However, while the lure of smaller, interest-free payments might seem appealing on the surface, just like credit cards, those offers are dependent on consumers making payments on time. If they don’t make payments on time, again, just like with credit cards, those penalties rack up fast, and consumers face the potential of falling into a great amount of debt in a short amount of time.
Missed payments carry costly penalties
BNPL works out well if you make all your payments on time. The provider won't charge you fees or interest, and those payments will be a positive on your credit history. However, the arrangement goes south if you miss a payment. If that happens, you may get charged a late fee, which is usually expensive.
A missed payment could also mean that the provider will charge you interest on your balance. And if you don't make your payment for 30 days or longer, this can be reported on your credit file and drop your credit score.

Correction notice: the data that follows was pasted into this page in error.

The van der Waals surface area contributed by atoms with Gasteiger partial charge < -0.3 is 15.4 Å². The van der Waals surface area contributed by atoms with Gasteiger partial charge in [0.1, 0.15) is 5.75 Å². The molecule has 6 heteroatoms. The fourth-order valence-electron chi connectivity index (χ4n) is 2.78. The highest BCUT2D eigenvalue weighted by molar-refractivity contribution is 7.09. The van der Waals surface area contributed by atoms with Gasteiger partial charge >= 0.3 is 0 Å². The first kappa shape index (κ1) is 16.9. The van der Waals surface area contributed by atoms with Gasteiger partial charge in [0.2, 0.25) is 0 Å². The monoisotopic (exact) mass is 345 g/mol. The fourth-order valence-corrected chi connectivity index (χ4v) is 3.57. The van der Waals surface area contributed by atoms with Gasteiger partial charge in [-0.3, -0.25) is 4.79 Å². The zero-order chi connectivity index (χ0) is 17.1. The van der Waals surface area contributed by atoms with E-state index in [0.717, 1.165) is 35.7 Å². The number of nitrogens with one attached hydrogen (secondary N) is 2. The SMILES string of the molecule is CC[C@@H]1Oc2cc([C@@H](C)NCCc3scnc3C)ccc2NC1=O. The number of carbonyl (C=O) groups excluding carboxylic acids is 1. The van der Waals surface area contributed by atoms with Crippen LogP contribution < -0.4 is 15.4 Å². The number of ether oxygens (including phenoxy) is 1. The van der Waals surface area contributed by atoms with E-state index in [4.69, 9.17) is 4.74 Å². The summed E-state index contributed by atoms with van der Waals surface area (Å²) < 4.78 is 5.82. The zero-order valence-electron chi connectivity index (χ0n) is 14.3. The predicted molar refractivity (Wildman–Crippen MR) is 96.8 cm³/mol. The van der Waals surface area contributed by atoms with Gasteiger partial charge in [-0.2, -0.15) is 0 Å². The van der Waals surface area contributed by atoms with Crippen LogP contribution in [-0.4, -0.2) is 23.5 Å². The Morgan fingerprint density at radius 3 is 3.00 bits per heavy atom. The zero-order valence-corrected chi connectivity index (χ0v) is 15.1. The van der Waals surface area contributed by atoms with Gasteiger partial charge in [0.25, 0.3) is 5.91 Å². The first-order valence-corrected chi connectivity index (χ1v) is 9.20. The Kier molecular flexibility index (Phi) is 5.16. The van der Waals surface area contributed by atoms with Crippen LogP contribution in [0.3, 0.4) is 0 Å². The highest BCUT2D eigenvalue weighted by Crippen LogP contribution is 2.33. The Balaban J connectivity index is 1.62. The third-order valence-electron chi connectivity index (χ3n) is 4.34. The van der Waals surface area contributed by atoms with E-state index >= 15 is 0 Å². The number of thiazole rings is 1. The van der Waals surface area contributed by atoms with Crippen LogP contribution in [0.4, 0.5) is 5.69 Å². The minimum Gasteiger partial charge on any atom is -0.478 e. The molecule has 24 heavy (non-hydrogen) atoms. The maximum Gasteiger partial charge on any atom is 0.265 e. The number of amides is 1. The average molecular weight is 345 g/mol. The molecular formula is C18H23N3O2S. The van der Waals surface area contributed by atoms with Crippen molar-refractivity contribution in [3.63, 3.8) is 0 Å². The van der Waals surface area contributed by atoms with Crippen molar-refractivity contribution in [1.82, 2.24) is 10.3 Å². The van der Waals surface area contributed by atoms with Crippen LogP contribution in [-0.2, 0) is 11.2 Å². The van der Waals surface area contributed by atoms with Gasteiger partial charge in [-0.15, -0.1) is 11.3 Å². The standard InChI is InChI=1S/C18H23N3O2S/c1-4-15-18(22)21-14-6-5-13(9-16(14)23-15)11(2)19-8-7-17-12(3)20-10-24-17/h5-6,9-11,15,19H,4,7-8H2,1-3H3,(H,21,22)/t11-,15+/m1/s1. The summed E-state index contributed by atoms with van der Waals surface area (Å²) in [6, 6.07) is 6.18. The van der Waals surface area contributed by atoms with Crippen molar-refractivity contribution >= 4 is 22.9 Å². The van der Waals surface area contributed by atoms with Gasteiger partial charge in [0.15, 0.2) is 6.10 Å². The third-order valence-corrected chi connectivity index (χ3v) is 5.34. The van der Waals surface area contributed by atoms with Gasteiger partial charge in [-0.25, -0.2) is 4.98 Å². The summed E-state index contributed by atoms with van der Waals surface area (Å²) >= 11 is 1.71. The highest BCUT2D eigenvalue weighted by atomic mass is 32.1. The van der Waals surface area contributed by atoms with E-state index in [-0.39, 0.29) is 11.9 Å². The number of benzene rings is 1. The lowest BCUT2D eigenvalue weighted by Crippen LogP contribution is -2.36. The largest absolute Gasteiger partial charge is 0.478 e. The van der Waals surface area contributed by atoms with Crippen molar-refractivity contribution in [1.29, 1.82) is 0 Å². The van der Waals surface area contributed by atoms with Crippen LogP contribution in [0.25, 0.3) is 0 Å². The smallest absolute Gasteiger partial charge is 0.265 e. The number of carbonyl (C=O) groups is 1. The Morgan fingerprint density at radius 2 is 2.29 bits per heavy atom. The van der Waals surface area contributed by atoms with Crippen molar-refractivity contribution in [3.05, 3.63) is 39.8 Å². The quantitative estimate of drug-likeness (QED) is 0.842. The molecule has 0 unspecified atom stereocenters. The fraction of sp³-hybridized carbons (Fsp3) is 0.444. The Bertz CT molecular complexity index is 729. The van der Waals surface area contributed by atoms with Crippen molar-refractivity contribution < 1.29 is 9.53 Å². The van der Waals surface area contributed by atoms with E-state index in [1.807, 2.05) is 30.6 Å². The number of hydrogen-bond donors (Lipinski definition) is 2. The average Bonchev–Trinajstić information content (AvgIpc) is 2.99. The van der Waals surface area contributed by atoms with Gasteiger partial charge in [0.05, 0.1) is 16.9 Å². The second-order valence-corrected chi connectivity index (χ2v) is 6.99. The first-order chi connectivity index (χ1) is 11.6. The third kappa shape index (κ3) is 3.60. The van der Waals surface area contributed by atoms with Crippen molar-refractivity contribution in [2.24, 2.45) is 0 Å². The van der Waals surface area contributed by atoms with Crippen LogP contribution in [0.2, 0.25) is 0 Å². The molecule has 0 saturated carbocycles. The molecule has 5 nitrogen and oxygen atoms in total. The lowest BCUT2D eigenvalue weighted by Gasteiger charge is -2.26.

The interest rate can skyrocket if you don't pay off your balance in time
One of the best parts of BNPL is that you can pay off your purchase without paying interest. Of course, this doesn't last forever. You'll have an interest-free period, but if you don't pay in full within that time, then the provider charges interest. And in some cases, the minimum payment amount isn't enough to pay off the balance in time.
Therefore, it’s imperative for consumers to closely read the rules for payment plans before making purchases. “The interest rate is not always explicit, letting consumers feel they’re just paying for goods over time,” Griffin says. “I suspect current economic stress will lead to greater demand for BNPL. But equally, it will increase the risk of default, so providers may rein back the offering.”
Put even more simply: There are no free rides anywhere. But retailers also shouldn’t overlook the risks in offering installment plans. “Whenever a consumer purchases something without paying for it, immediately there is a bill due,” Cohen says. “As for the retailers offering this new/old form of credit, they face the challenging specter of slow-pay/no-pay consumers who they do business within this way.”